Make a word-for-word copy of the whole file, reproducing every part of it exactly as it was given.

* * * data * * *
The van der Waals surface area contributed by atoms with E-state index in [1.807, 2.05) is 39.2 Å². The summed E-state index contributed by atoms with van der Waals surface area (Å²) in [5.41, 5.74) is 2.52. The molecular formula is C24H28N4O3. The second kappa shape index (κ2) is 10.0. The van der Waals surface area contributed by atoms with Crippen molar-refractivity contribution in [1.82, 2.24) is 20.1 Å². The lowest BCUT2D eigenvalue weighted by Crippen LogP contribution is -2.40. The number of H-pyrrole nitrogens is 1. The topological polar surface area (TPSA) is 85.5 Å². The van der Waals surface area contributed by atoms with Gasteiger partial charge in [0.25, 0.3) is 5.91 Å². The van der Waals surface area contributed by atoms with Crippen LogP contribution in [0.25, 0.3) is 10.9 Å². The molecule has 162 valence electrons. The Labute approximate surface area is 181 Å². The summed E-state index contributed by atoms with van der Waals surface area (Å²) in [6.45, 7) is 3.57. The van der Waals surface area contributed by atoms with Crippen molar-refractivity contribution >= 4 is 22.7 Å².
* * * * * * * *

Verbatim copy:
The van der Waals surface area contributed by atoms with E-state index in [1.807, 2.05) is 39.2 Å². The summed E-state index contributed by atoms with van der Waals surface area (Å²) in [5.41, 5.74) is 2.52. The molecular formula is C24H28N4O3. The second kappa shape index (κ2) is 10.0. The van der Waals surface area contributed by atoms with Crippen molar-refractivity contribution in [1.82, 2.24) is 20.1 Å². The lowest BCUT2D eigenvalue weighted by Crippen LogP contribution is -2.40. The number of H-pyrrole nitrogens is 1. The topological polar surface area (TPSA) is 85.5 Å². The van der Waals surface area contributed by atoms with Gasteiger partial charge in [0.25, 0.3) is 5.91 Å². The van der Waals surface area contributed by atoms with Crippen LogP contribution in [0.25, 0.3) is 10.9 Å². The molecule has 162 valence electrons. The Labute approximate surface area is 181 Å². The summed E-state index contributed by atoms with van der Waals surface area (Å²) in [6.45, 7) is 3.57. The van der Waals surface area contributed by atoms with Crippen molar-refractivity contribution >= 4 is 22.7 Å².